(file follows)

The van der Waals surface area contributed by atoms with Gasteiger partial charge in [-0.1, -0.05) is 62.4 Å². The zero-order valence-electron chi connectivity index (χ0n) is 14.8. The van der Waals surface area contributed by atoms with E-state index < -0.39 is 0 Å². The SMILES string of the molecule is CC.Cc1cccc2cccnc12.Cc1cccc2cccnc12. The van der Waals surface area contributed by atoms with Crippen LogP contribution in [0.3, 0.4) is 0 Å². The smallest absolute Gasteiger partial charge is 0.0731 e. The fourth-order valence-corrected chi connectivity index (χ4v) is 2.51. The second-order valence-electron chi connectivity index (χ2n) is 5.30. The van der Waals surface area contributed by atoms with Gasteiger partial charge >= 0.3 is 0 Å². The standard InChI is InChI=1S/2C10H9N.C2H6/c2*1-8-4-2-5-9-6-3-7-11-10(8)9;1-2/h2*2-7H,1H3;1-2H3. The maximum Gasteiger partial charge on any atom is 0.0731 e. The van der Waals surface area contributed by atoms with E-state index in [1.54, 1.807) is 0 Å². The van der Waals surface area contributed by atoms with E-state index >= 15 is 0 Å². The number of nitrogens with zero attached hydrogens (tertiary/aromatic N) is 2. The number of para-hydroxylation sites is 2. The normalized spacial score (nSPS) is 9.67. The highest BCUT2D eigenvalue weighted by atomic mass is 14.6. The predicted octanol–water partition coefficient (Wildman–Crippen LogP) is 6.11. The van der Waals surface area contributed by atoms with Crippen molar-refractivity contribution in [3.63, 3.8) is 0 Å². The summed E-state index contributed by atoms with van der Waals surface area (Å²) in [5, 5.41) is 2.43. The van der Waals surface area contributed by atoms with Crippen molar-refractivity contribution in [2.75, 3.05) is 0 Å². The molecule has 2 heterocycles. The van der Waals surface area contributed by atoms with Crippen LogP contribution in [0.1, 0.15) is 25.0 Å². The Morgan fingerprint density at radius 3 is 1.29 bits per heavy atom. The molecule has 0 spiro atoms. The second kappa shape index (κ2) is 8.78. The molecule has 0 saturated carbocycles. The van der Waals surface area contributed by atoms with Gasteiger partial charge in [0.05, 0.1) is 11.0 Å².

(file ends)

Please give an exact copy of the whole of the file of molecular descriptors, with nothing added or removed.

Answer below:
The van der Waals surface area contributed by atoms with Gasteiger partial charge in [-0.1, -0.05) is 62.4 Å². The zero-order valence-electron chi connectivity index (χ0n) is 14.8. The van der Waals surface area contributed by atoms with E-state index < -0.39 is 0 Å². The SMILES string of the molecule is CC.Cc1cccc2cccnc12.Cc1cccc2cccnc12. The van der Waals surface area contributed by atoms with Crippen LogP contribution in [0.3, 0.4) is 0 Å². The smallest absolute Gasteiger partial charge is 0.0731 e. The fourth-order valence-corrected chi connectivity index (χ4v) is 2.51. The second-order valence-electron chi connectivity index (χ2n) is 5.30. The van der Waals surface area contributed by atoms with Gasteiger partial charge >= 0.3 is 0 Å². The standard InChI is InChI=1S/2C10H9N.C2H6/c2*1-8-4-2-5-9-6-3-7-11-10(8)9;1-2/h2*2-7H,1H3;1-2H3. The maximum Gasteiger partial charge on any atom is 0.0731 e. The van der Waals surface area contributed by atoms with E-state index in [1.54, 1.807) is 0 Å². The van der Waals surface area contributed by atoms with E-state index >= 15 is 0 Å². The number of nitrogens with zero attached hydrogens (tertiary/aromatic N) is 2. The number of para-hydroxylation sites is 2. The normalized spacial score (nSPS) is 9.67. The highest BCUT2D eigenvalue weighted by atomic mass is 14.6. The predicted octanol–water partition coefficient (Wildman–Crippen LogP) is 6.11. The van der Waals surface area contributed by atoms with Crippen molar-refractivity contribution in [3.63, 3.8) is 0 Å². The summed E-state index contributed by atoms with van der Waals surface area (Å²) in [5, 5.41) is 2.43. The van der Waals surface area contributed by atoms with Crippen molar-refractivity contribution in [2.75, 3.05) is 0 Å². The molecule has 2 heterocycles. The van der Waals surface area contributed by atoms with Crippen LogP contribution in [0.1, 0.15) is 25.0 Å². The Morgan fingerprint density at radius 3 is 1.29 bits per heavy atom. The molecule has 0 spiro atoms. The second kappa shape index (κ2) is 8.78. The molecule has 0 saturated carbocycles. The van der Waals surface area contributed by atoms with Gasteiger partial charge in [0.05, 0.1) is 11.0 Å².